Many parents love making decisions for their children from the moment they were born. What they eat, what they wear, when they play, when they sleep. While children may need an adult’s help in some decision, many parents forget that their biggest goal is to help their children be independent.

Your children’s need to be cared for and protected change as they approach different stages in life. As they grow, you will need to nurture their self-help skills so they can care for themselves without needing any assistance from others. 

Pay attention to your children and learn about their personalities. Find out what their interests are and guide them towards the right decisions in life, instead of ordering them about.

These 5 parenting tips should help you support your child’s growing independence:

1. Let them make choices

Instead of just plonking down a plate of beans in front of your toddler, realise that they’re capable of making a decision on their own. Give them the opportunity to make positive choices, like if they prefer french beans or carrots. Ask them what colour of socks they prefer wearing instead of picking out the entire outfit for them. Children need to learn to choose what they like from what they don’t from a young age. You can start when they are just 2 – 3 years old. Their choices matter, and will help form their personalities later in life.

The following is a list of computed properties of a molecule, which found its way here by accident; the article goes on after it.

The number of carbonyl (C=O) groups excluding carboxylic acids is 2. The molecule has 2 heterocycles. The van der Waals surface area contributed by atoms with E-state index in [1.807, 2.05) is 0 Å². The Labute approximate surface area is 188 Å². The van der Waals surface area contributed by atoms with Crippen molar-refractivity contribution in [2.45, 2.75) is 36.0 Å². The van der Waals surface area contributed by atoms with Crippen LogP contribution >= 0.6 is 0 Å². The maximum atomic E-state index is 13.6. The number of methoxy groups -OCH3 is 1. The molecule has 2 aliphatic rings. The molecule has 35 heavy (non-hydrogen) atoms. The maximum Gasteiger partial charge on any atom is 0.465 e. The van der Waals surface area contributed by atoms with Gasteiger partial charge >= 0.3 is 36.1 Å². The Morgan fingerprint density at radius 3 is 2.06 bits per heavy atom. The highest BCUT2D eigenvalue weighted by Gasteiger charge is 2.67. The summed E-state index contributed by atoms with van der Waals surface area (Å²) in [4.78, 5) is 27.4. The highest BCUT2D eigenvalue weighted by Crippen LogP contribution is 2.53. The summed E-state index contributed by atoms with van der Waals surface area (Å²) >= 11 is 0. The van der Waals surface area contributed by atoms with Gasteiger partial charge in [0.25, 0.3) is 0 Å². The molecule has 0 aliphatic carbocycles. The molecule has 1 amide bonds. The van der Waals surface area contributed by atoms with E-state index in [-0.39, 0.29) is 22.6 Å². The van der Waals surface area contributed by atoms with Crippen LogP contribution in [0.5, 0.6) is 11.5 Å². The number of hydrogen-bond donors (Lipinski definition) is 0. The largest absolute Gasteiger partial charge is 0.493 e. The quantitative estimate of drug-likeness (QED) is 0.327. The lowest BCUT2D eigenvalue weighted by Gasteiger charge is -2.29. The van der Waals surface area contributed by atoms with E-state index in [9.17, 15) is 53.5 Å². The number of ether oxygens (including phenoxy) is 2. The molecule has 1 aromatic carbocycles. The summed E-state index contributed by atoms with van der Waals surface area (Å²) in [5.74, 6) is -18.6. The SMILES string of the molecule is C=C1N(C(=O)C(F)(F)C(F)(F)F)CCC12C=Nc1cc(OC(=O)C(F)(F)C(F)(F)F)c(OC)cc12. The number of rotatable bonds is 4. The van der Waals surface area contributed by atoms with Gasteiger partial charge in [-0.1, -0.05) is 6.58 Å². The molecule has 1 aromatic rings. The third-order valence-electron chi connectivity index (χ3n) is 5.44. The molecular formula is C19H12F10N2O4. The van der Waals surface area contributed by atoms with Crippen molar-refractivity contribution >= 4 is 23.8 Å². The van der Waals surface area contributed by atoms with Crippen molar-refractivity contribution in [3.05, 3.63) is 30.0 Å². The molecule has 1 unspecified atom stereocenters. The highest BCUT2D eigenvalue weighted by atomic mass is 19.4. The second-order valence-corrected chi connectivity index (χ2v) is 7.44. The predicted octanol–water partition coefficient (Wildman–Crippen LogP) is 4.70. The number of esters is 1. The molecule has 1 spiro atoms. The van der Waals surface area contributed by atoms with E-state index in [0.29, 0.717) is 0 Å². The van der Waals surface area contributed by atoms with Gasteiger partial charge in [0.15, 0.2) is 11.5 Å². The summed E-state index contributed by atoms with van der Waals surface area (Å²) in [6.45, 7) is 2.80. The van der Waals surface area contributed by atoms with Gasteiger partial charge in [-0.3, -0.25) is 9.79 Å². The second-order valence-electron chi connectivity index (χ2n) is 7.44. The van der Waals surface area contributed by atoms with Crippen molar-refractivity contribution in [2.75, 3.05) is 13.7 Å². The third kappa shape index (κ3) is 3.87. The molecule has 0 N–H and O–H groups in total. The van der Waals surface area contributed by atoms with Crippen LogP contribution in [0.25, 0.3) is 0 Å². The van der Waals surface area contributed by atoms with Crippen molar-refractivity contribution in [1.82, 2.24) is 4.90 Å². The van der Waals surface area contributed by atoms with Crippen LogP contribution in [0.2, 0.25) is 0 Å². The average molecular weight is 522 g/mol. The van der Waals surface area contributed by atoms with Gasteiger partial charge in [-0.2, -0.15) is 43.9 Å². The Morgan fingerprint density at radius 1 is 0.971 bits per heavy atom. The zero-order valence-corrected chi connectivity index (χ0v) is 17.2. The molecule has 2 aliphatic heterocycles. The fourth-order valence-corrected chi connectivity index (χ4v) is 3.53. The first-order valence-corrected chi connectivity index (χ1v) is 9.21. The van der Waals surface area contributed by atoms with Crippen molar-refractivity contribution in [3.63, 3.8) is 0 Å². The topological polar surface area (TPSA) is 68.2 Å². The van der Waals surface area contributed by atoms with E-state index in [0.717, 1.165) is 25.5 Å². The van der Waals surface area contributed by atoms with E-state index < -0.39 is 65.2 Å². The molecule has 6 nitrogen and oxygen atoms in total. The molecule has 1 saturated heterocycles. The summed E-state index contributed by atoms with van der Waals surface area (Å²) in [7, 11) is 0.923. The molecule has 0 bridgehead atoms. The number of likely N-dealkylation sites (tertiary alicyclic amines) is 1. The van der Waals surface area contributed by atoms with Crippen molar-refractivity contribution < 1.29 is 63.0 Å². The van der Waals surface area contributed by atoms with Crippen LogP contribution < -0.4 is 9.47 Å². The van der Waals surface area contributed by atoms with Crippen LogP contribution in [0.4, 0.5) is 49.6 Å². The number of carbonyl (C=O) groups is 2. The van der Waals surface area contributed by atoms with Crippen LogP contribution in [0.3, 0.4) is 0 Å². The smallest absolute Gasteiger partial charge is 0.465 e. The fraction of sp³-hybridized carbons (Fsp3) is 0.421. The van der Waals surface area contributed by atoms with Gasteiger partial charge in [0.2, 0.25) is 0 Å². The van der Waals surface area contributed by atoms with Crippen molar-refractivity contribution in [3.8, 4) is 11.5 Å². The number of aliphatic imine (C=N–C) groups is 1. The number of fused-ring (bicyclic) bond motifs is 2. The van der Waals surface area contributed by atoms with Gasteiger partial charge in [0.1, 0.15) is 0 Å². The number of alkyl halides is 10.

2. Have family conversations

Are you a fan of talking about your child behind closed doors? Children, even when they’re in nursery school, should be allowed to sit in on family discussions. You’d be surprised at how many bright ideas they have, and how perceptive they can be. Making them part of family discussions helps your children to know that his / her voice matters. Listening to your children also helps you to get to know them better, which fosters closer parent-child relationships.

3. Put them in charge of little tasks 

This shouldn’t be difficult, since everyone wants a little helper around. Children thrive in feeling helpful, so the next time you need to set the table, get your little one to help with the table mat, or cutlery (provided there aren’t any knives involved).

4. Keep encouraging them

Children need a great deal of encouragement. When your child has struggled with a difficult task, tell him or her how proud you are of the effort they put in. While the results may not be spectacular, they should know that they are worthy of the time and work they put in.

5. Trust that they can get to the finish line

As children grow and learn, there will be many mistakes along the way. To help them get past the obstacles and shine in the end, you need to be a constant support structure. You need to be the one person who never stops believing in them. Help them when they need help, but take a step back when they’re ready to do it on their own.

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Do you have any parenting tips that have worked out for you? Share them with other thriving parents in the comments below or on our Facebook page!

 

Edited by: The HealthWorks Team
Contributed by: Ruth Liew, who has 28 years of professional experience in the field of Early Childhood and Education. She has managed and taught at several preschools, nursery schools, and day-care centres.
Original article via Brainbytes,
Brain Bytes provides tips and tricks on parenting, education and lifestyle. Updates are available daily. Check out their website at http://www.brainbytes.org
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